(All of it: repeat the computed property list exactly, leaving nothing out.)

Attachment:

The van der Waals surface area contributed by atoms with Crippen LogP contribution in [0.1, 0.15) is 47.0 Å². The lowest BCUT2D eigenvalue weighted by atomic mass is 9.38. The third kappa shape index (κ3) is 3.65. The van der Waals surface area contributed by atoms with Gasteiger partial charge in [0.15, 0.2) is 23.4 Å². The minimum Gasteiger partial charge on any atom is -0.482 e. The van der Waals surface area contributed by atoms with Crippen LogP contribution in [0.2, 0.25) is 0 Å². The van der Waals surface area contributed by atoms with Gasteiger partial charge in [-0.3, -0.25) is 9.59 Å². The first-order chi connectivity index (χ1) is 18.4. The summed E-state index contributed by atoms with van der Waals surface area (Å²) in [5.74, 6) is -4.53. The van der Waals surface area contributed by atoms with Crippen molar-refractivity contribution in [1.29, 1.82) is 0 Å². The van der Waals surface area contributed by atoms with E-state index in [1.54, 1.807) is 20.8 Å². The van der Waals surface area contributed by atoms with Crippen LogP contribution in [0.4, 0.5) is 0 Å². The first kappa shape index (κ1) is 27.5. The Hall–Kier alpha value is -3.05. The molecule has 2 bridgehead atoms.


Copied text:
The van der Waals surface area contributed by atoms with Crippen LogP contribution in [0.1, 0.15) is 47.0 Å². The lowest BCUT2D eigenvalue weighted by atomic mass is 9.38. The third kappa shape index (κ3) is 3.65. The van der Waals surface area contributed by atoms with Gasteiger partial charge in [0.15, 0.2) is 23.4 Å². The minimum Gasteiger partial charge on any atom is -0.482 e. The van der Waals surface area contributed by atoms with Crippen LogP contribution in [0.2, 0.25) is 0 Å². The van der Waals surface area contributed by atoms with Gasteiger partial charge in [-0.3, -0.25) is 9.59 Å². The first-order chi connectivity index (χ1) is 18.4. The summed E-state index contributed by atoms with van der Waals surface area (Å²) in [5.74, 6) is -4.53. The van der Waals surface area contributed by atoms with Crippen molar-refractivity contribution in [1.29, 1.82) is 0 Å². The van der Waals surface area contributed by atoms with E-state index in [1.54, 1.807) is 20.8 Å². The van der Waals surface area contributed by atoms with Crippen LogP contribution in [0.4, 0.5) is 0 Å². The first kappa shape index (κ1) is 27.5. The Hall–Kier alpha value is -3.05. The molecule has 2 bridgehead atoms.